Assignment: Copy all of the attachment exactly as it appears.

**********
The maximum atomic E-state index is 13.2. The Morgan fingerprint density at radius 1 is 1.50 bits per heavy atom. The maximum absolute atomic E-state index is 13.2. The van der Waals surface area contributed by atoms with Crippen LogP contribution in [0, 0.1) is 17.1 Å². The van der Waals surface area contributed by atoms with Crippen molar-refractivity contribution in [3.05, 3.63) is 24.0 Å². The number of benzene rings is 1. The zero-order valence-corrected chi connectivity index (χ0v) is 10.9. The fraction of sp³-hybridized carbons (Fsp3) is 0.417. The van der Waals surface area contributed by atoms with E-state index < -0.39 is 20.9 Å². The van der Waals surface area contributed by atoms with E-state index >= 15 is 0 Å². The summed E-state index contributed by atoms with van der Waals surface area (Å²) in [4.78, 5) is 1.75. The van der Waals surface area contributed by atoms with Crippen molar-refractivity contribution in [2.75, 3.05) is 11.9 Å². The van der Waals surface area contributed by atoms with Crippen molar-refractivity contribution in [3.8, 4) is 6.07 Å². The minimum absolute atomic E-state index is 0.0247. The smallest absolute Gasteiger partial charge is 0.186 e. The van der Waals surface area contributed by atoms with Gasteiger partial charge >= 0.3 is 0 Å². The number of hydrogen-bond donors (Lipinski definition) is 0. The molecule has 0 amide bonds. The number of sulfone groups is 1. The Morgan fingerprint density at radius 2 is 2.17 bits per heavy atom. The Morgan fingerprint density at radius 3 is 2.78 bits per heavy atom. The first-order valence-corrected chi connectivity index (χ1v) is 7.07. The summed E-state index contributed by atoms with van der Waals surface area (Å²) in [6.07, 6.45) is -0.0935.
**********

The maximum atomic E-state index is 13.2. The Morgan fingerprint density at radius 1 is 1.50 bits per heavy atom. The maximum absolute atomic E-state index is 13.2. The van der Waals surface area contributed by atoms with Crippen LogP contribution in [0, 0.1) is 17.1 Å². The van der Waals surface area contributed by atoms with Crippen molar-refractivity contribution in [3.05, 3.63) is 24.0 Å². The number of benzene rings is 1. The zero-order valence-corrected chi connectivity index (χ0v) is 10.9. The fraction of sp³-hybridized carbons (Fsp3) is 0.417. The van der Waals surface area contributed by atoms with E-state index < -0.39 is 20.9 Å². The van der Waals surface area contributed by atoms with E-state index >= 15 is 0 Å². The summed E-state index contributed by atoms with van der Waals surface area (Å²) in [4.78, 5) is 1.75. The van der Waals surface area contributed by atoms with Crippen molar-refractivity contribution in [2.75, 3.05) is 11.9 Å². The van der Waals surface area contributed by atoms with Crippen molar-refractivity contribution in [3.8, 4) is 6.07 Å². The minimum absolute atomic E-state index is 0.0247. The smallest absolute Gasteiger partial charge is 0.186 e. The van der Waals surface area contributed by atoms with Gasteiger partial charge >= 0.3 is 0 Å². The number of hydrogen-bond donors (Lipinski definition) is 0. The molecule has 0 amide bonds. The number of sulfone groups is 1. The Morgan fingerprint density at radius 2 is 2.17 bits per heavy atom. The Morgan fingerprint density at radius 3 is 2.78 bits per heavy atom. The first-order valence-corrected chi connectivity index (χ1v) is 7.07. The summed E-state index contributed by atoms with van der Waals surface area (Å²) in [6.07, 6.45) is -0.0935.